Form 1095-B Information

How the Affordable Care Act will Affect Individuals and their Tax Return

 NEW FORM 1095-B INFORMATION REPORTING FOR THE ACA:

THE TOP 5 THINGS HEALTH INSURERS AND SELF-INSURED PLAN SPONSORS SHOULD KNOW ABOUT THE NEW FORM 1095-B REPORTING REQUIREMENTS ARE:

1. This new IRS reporting on Form 1095-B is optional for 2014, but required for 2015.

As a form of transition relief, IRS Notice 2013-45 announced that for 2014 reporting of minimum essential coverage information is optional. The IRS hopes that health insurers and self-insured plan sponsors will prepare for and attempt reporting for 2014, but they will not be penalized if their first form 1095-B filings to the IRS are for 2015.

The IRS has not yet issued Form 1095-B (the information return for reporting under § 6055) or Form 1094-B (the transmittal form which reports some additional information and is required along with the 1095-B). However, the following information is known about 1095-B reporting:

• Filing deadlines will be the same as for most Forms 1099: due February 28 following the year reported, if filed to the IRS on paper; due March 31 if filed to the IRS electronically.

• Electronic filing is required if the reporting provider or plan sponsor has 250 or more Forms 1095-B to file. Electronic files will follow the existing IRS e-file format described in Publication 1220.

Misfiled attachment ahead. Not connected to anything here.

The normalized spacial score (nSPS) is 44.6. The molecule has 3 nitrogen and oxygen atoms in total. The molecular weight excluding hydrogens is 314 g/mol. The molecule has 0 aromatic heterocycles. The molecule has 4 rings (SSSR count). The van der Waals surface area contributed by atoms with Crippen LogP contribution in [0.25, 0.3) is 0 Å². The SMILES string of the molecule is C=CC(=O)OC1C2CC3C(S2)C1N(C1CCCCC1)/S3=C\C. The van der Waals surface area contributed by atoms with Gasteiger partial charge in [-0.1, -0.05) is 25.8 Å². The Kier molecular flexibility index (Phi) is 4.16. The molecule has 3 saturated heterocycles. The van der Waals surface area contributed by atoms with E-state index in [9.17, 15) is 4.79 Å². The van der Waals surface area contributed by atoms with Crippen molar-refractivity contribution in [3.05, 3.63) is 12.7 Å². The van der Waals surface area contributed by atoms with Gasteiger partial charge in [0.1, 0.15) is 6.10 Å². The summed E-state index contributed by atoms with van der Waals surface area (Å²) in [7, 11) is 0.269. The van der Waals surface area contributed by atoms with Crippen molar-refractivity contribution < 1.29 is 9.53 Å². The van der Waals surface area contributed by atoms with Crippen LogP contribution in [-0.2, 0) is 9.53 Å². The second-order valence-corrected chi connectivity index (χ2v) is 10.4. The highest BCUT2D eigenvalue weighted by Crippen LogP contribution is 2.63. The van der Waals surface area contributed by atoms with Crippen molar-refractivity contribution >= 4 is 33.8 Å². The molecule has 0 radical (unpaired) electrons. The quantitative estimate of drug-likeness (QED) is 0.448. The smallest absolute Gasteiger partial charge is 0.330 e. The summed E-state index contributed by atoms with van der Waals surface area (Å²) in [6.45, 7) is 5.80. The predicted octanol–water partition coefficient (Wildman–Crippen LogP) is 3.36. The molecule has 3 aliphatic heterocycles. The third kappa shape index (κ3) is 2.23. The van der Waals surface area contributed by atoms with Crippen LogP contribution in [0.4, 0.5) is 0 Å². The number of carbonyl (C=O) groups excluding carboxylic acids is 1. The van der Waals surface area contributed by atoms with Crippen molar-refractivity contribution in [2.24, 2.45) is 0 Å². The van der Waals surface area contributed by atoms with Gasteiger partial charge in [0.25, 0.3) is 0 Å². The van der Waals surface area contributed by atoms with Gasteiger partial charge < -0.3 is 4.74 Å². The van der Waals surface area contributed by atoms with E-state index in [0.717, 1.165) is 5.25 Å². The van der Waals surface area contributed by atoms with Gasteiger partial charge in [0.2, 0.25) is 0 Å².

• Form 1095-B statements must be furnished to the “responsible individual” (usually the primary insured individual) by January 31 following the year reported. There is no requirement to send statements to dependents or other individuals who are enrolled in coverage through their relationship to the responsible individual, but information about them will be included in the report.

2.

The information on this page is to give you a brief introduction to how the Affordable Care Act may affect you in regards to your health insurance for 2014 and whether or not you may qualify for help with paying for insurance. It will also list how the Affordable Care Act will affect your 2014 Federal income tax return.

Requirement to Have Health Insurance Coverage beginning in 2014

Health Insurance Premium Assistance Subsidy